The historic USS Constitution has been tied to Maine history since 1796, when her original eastern white pine masts were hauled out of the woods of Kennebec County.
According to an article published in the Bangor Historical Magazine in 1891, trees for the masts were cut in the town of Windsor, on the north side of Augusta Road between Cooper’s Mills and Bryant’s Corner. “Thomas Cooper, of New Castle, and a man named Gray, who afterward moved to Windsor or Whitefield, cut them and got them to salt water by swamping a road to Puddle Dock (Alna) during the winter of 1796/97.” The following spring, the trees were taken to Wiscasset, where they were yoked together with oak mortises and towed down the coast to the Boston shipyard of Edmund Hart.
Young Edward Preble, of Portland, watched his hometown burn to the ground at the hands of British Navy Commander Henry Mowatt in 1776. On that day he vowed to join the United States Navy to defend his country. By the time the First Barbary War broke out, Commodore Edward Preble was already a seasoned veteran. He was sent to Tripoli in 1803 as commander of the 3rd U.S. squadron, with the frigate USS Constitution as his flagship. The Maine commodore ordered the strategic burning of the USS Philadelphia when it fell into enemy hands.
The USS Constitution served her country nobly during the War of 1812. She earned the nickname “Old Ironsides” when fire from the HMS Guerriere literally bounced off her 21-inch-thick, live oak hull.
On June 2, 1855, Old Ironsides sailed into Portsmouth Navy Yard in Kittery for repairs. Her arrival caused quite a commotion on both sides of the Piscataqua River. Her Navy sailors, on leave after long, loyal service, enthusiastically drank, gambled and caroused. Petty Officer Edward Welch became intoxicated and fell to his death through the hatchway of Old Ironsides. Other sailors were cheated out of their pay in a rigged card game onboard, and the swindlers were chased all over town. Local reporters wrote that the police would have their hands full until the seamen dispersed.
On June 2, 1858, an article appeared in the Charleston Mercury indicating that the frigate Constitution was on the ways at Kittery, having been thoroughly repaired and coppered: “Planking inside and out has been taken off and between six and seven hundred timbers have been replaced. She is now as good as new when first launched in Boston sixty years ago.” Old Ironsides was already regarded as the oldest ship in the Navy when she served as a training vessel during the Civil War.
The old girl returned to Kittery in 1882 after completing her final high seas training cruise and suffered the indignity of being reconfigured into Navy receiving barracks. A large, barn-like structure obscured her graceful lines. On one occasion in 1891, she was adorned with paper lanterns and transformed into a dance hall for the ladies of the G.A.R..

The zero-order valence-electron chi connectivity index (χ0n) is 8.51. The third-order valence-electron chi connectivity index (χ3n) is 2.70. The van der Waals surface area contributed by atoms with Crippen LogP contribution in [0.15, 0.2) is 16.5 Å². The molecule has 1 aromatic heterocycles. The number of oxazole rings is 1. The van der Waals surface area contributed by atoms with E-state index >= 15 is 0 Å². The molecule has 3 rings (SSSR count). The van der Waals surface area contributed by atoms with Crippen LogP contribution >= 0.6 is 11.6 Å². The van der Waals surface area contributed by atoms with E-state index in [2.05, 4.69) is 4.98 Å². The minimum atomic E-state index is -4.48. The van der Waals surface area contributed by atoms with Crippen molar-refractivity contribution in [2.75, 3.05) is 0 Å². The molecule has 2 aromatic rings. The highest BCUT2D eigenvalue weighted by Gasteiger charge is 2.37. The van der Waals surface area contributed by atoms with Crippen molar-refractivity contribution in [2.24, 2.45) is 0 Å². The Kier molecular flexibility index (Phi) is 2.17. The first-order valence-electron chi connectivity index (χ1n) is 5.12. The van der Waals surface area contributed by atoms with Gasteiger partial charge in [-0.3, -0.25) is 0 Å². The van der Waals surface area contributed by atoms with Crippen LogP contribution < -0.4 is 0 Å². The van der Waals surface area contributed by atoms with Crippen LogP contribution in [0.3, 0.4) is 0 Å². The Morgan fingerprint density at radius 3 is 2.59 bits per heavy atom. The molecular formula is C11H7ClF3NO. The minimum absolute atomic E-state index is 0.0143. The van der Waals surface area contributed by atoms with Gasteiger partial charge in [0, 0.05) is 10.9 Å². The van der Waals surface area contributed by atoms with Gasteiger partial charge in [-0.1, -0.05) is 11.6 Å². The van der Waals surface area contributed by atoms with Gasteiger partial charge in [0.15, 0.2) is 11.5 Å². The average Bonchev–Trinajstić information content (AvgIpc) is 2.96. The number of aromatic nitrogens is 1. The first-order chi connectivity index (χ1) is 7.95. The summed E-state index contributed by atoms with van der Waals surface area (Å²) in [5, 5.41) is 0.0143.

Congressman John F. Fitzgerald of Massachusetts infuriated Portsmouth and Kittery natives in 1897 when he declared the Navy frigate to be on the verge of sinking at her Kittery pier. Her removal to Boston for her 100th birthday was begrudgingly announced in local papers with the caveat, “they had better return her to her rightful home after the celebration because her deteriorated condition has been exaggerated for political reasons.” Old Ironsides would not return to the Portsmouth Navy Yard for another 35 years.
The public was outraged to learn that the Secretary of the Navy recommended the tattered USS Constitution be towed out to sea and used for target practice. Fundraising efforts were undertaken to provide for her complete restoration. Schoolchildren sent in their hard-won pennies and the silent film “Old Ironsides” was produced to raise awareness about the historic ship. Over $600,000 in private funds was raised and Congress approved an additional expenditure of $300,000 to complete the project.
John Abel Lord of Bath, ME was put in charge of rebuilding the USS Constitution in 1925. He researched 18th-century shipbuilding tools and techniques extensively before handpicking skilled shipwrights from Bath to do the work.
The new Secretary of the Navy, Charles Francis Adams, recommended that the restored vessel be towed from port to port to show the people of the United States what their pennies had bought.
Old Ironsides made the first stop of her national tour at the Portsmouth Navy Yard on July 3, 1931. Captain Louis J. Gulliver, of Portland, was at her helm. Some 32,000 people came to see her during the week she spent at Kittery. She was next towed to Bar Harbor and then to Bath, where a huge celebration honored the home boys who had rebuilt her. Old Ironsides spent another week tied up to the Maine State Pier in Portland before being towed away from Maine for the last time.
Many penny donors were disappointed to see Old Ironsides towed on her national tour. Authorities had not thought it prudent to sail the 134-year-old vessel. On July 21, 1997, she finally did sail under her own power for the first time in 116 years, flying a suit of sails made by Nathaniel S. Wilson of East Boothbay.